why do one year olds need whole milk
Certain toddlers can't drink any milk, but they can meet their nutritional needs for dietary calcium and fats in other ways. Two factors that can affect a toddler's milk intake are milk allergy and lactose intolerance. Around 2. 5 percent of toddlers under age 3 have a milk allergy, according to the Stanford School of Medicine. Lactose intolerance occurs in people who lack the enzyme lactase, which breaks down the milk sugar lactose. Lactose intolerance rarely occurs before age 2, Dr. Richard Grand of Children's Hospital Boston explains. A toddler with milk allergy or lactose intolerance can drink calcium-fortified soy milk or another alternative milk source.
Juices fortified with calcium can help meet your toddler's calcium needs.
Whether you're breastfeeding or bottle-feeding, your baby can -- and should -- start to drink cow's milk sometime after her first birthday. Most parents start their babies with whole milk, because of young children's extra need for fat in their diets. Later, however, it's time for toddlers to transition to 2 percent milk. Most toddlers are ready to make the switch to 2 percent milk around the time of their second birthday. Before that, toddlers should drink whole milk exclusively. Whether it's whole milk or 2 percent, children younger than age 5 should limit their milk intake to 2 or 3 glasses -- between 16 and 24 oz. -- per day, recommends the University of Michigan Health System.
During the first two years of your toddler's life, he needs plenty of fat; in fact, healthy fats should make up about half of your child's daily calorie intake during that time, according to BabyCenter. Since toddlers are often picky eaters, drinking whole milk can help ensure that your child gets the calories he needs during the day, says pediatrician and parenting expert Dr. William Sears in "Parenting" magazine. Both whole and 2 percent milk are also good sources of essential nutrients, including calcium, vitamin A and phosphorus.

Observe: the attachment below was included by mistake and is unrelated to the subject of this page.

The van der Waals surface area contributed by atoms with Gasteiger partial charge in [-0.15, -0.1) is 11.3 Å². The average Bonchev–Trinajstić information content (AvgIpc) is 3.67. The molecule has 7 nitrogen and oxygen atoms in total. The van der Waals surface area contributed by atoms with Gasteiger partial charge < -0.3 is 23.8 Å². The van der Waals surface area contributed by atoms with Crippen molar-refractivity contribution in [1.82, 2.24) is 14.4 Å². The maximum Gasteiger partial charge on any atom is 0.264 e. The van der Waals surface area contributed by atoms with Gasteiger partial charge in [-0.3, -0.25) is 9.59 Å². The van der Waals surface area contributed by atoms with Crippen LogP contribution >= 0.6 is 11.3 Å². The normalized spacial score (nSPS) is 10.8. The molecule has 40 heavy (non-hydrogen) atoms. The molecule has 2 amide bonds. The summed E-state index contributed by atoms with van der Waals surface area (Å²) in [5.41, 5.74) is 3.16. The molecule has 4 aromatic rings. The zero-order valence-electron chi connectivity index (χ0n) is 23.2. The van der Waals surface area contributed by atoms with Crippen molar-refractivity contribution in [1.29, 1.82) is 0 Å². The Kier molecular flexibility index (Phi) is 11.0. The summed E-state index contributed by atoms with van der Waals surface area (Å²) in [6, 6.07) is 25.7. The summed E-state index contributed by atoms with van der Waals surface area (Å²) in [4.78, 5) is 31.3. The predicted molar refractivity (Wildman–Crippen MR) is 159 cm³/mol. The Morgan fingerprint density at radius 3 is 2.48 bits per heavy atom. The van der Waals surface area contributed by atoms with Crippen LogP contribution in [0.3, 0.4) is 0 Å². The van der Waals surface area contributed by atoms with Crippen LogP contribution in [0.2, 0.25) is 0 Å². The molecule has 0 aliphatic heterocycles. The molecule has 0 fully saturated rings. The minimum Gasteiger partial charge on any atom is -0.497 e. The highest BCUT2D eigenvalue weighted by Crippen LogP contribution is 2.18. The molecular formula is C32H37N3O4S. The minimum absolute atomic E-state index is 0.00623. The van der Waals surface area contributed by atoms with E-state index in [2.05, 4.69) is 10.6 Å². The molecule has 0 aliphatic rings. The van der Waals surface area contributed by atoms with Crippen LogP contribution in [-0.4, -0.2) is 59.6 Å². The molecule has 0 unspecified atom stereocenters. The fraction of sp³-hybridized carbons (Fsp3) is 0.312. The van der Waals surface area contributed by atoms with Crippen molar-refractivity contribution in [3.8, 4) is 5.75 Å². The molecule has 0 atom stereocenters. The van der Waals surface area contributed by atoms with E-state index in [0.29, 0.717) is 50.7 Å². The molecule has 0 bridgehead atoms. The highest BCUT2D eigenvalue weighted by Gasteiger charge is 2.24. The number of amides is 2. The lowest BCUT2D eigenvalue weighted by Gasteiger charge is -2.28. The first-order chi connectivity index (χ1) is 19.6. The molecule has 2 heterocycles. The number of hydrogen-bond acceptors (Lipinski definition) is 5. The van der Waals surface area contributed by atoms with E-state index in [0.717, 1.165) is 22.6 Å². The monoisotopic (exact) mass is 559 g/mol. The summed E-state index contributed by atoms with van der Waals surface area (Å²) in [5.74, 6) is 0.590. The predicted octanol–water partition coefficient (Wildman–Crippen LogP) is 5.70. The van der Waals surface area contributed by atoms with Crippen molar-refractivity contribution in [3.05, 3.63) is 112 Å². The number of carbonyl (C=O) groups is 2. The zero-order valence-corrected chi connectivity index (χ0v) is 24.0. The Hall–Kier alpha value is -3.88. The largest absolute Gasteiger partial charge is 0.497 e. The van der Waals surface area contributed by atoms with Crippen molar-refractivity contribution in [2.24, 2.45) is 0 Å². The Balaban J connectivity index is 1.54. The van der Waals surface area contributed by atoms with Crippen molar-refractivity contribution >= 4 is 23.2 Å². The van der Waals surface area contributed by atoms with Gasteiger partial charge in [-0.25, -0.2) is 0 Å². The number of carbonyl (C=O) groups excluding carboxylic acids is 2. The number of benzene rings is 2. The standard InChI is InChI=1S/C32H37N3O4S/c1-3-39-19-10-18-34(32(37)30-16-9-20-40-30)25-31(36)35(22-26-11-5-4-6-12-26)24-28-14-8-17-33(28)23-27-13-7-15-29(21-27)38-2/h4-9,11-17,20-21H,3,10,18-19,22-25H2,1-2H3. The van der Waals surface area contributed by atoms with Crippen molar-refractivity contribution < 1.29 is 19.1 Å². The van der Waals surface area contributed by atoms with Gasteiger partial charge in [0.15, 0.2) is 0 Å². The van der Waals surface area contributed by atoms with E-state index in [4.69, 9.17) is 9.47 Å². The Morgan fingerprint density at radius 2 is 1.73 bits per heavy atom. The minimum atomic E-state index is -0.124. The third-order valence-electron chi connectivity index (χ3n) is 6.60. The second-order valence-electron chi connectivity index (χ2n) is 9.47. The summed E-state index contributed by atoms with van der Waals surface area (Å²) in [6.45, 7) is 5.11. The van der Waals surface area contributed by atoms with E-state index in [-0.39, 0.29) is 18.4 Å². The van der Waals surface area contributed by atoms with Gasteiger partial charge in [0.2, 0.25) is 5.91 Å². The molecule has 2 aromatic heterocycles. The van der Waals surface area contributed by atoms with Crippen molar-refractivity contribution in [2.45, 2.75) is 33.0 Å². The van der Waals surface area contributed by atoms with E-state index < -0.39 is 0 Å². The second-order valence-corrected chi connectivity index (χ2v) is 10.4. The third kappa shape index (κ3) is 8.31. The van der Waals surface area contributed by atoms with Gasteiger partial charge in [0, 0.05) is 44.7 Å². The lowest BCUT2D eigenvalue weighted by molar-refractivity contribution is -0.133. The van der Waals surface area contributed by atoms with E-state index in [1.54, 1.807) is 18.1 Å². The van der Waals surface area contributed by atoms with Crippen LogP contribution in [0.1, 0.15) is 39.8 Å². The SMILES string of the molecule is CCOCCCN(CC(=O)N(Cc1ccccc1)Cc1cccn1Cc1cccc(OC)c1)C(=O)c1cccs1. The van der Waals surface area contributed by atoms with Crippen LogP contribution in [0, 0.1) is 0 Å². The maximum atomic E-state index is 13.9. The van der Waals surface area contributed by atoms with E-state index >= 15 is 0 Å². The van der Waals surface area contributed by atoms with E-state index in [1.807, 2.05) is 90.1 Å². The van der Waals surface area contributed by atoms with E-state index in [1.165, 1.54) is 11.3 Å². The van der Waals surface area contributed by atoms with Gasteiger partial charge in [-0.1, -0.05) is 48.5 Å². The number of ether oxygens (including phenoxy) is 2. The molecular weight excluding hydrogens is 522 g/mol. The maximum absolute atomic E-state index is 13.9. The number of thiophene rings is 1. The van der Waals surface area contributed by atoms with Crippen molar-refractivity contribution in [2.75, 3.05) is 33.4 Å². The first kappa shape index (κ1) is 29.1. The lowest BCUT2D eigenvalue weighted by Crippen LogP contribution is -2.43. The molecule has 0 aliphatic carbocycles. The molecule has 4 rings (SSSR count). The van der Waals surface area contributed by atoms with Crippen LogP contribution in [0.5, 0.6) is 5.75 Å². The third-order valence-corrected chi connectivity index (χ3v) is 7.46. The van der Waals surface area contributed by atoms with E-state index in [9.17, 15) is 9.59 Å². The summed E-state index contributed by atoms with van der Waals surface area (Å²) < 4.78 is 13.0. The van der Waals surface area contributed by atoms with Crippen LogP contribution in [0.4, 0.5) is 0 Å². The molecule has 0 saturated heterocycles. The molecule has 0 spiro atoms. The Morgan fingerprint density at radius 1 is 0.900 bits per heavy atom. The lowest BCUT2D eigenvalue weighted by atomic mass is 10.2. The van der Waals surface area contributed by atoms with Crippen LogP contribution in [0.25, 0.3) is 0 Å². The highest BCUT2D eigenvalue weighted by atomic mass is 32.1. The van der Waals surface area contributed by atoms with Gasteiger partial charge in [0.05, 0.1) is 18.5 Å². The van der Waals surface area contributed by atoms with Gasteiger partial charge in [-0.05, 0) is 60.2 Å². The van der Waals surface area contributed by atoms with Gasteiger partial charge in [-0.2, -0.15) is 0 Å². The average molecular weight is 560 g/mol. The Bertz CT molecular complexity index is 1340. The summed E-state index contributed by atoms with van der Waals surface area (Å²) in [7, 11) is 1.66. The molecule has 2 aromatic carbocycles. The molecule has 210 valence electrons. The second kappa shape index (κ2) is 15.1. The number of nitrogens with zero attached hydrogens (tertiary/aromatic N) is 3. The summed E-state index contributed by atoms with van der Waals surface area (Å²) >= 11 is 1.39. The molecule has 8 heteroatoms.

Most milk is also fortified with vitamin D. After your baby's second birthday, switch to 2 percent milk. Around this time, your child's growth starts to slow down and, with it, his need for lots of extra calories and fat. Two percent milk has the same nutrients as whole milk and actually contains more protein per serving, according to Sears, but it provides significantly less saturated fat. Once your toddler has passed his second birthday, the risks of saturated fat -- including clogged arteries and obesity -- are greater than the early benefits.
If you are overweight or obese, or have a personal or family history of obesity, cardiovascular health issues or high cholesterol, your child's pediatrician might recommend that your child start drinking 2 percent milk earlier than age 2. In some cases, the pediatrician might recommend skipping whole milk entirely and starting your baby on 2 percent. Similarly, if your child has any growth problems, her pediatrician could recommend sticking with whole milk a little longer. Talk to the pediatrician about your child's health history to make the best dietary decisions.
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